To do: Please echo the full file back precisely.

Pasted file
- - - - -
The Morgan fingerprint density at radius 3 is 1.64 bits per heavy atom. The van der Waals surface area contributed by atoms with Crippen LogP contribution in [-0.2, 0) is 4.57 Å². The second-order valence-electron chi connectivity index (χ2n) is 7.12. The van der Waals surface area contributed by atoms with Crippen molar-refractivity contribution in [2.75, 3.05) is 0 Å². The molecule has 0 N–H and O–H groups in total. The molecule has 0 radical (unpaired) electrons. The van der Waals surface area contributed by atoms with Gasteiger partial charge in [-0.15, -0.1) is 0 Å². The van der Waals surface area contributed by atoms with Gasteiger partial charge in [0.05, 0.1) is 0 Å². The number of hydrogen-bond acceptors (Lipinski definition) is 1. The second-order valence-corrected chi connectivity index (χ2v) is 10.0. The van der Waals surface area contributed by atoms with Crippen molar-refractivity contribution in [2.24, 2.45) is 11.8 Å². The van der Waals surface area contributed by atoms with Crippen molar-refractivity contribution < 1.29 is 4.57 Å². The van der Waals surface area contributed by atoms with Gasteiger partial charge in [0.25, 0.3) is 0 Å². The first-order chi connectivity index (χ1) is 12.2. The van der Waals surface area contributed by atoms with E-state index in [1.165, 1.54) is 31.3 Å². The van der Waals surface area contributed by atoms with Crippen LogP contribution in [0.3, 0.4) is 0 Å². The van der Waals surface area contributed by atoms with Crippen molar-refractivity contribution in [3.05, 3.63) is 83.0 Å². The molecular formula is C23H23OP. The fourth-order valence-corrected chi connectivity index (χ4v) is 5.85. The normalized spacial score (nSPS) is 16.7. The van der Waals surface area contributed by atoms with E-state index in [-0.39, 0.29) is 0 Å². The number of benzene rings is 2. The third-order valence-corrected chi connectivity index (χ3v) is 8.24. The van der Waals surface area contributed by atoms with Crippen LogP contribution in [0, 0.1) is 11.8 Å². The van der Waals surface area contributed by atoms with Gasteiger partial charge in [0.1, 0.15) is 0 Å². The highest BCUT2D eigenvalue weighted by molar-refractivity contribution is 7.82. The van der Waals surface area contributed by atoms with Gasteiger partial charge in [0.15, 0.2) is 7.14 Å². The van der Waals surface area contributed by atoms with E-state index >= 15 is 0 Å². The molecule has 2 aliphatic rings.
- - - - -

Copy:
The Morgan fingerprint density at radius 3 is 1.64 bits per heavy atom. The van der Waals surface area contributed by atoms with Crippen LogP contribution in [-0.2, 0) is 4.57 Å². The second-order valence-electron chi connectivity index (χ2n) is 7.12. The van der Waals surface area contributed by atoms with Crippen molar-refractivity contribution in [2.75, 3.05) is 0 Å². The molecule has 0 N–H and O–H groups in total. The molecule has 0 radical (unpaired) electrons. The van der Waals surface area contributed by atoms with Gasteiger partial charge in [-0.15, -0.1) is 0 Å². The van der Waals surface area contributed by atoms with Gasteiger partial charge in [0.05, 0.1) is 0 Å². The number of hydrogen-bond acceptors (Lipinski definition) is 1. The second-order valence-corrected chi connectivity index (χ2v) is 10.0. The van der Waals surface area contributed by atoms with Crippen molar-refractivity contribution in [2.24, 2.45) is 11.8 Å². The van der Waals surface area contributed by atoms with Crippen molar-refractivity contribution < 1.29 is 4.57 Å². The van der Waals surface area contributed by atoms with Gasteiger partial charge in [0.25, 0.3) is 0 Å². The first-order chi connectivity index (χ1) is 12.2. The van der Waals surface area contributed by atoms with E-state index in [1.165, 1.54) is 31.3 Å². The van der Waals surface area contributed by atoms with Crippen LogP contribution in [0.3, 0.4) is 0 Å². The van der Waals surface area contributed by atoms with Crippen molar-refractivity contribution in [3.05, 3.63) is 83.0 Å². The molecular formula is C23H23OP. The fourth-order valence-corrected chi connectivity index (χ4v) is 5.85. The normalized spacial score (nSPS) is 16.7. The van der Waals surface area contributed by atoms with E-state index in [-0.39, 0.29) is 0 Å². The number of benzene rings is 2. The third-order valence-corrected chi connectivity index (χ3v) is 8.24. The van der Waals surface area contributed by atoms with Crippen LogP contribution in [0, 0.1) is 11.8 Å². The van der Waals surface area contributed by atoms with Gasteiger partial charge in [0.1, 0.15) is 0 Å². The highest BCUT2D eigenvalue weighted by molar-refractivity contribution is 7.82. The van der Waals surface area contributed by atoms with Gasteiger partial charge in [0.15, 0.2) is 7.14 Å². The van der Waals surface area contributed by atoms with E-state index >= 15 is 0 Å². The molecule has 2 aliphatic rings.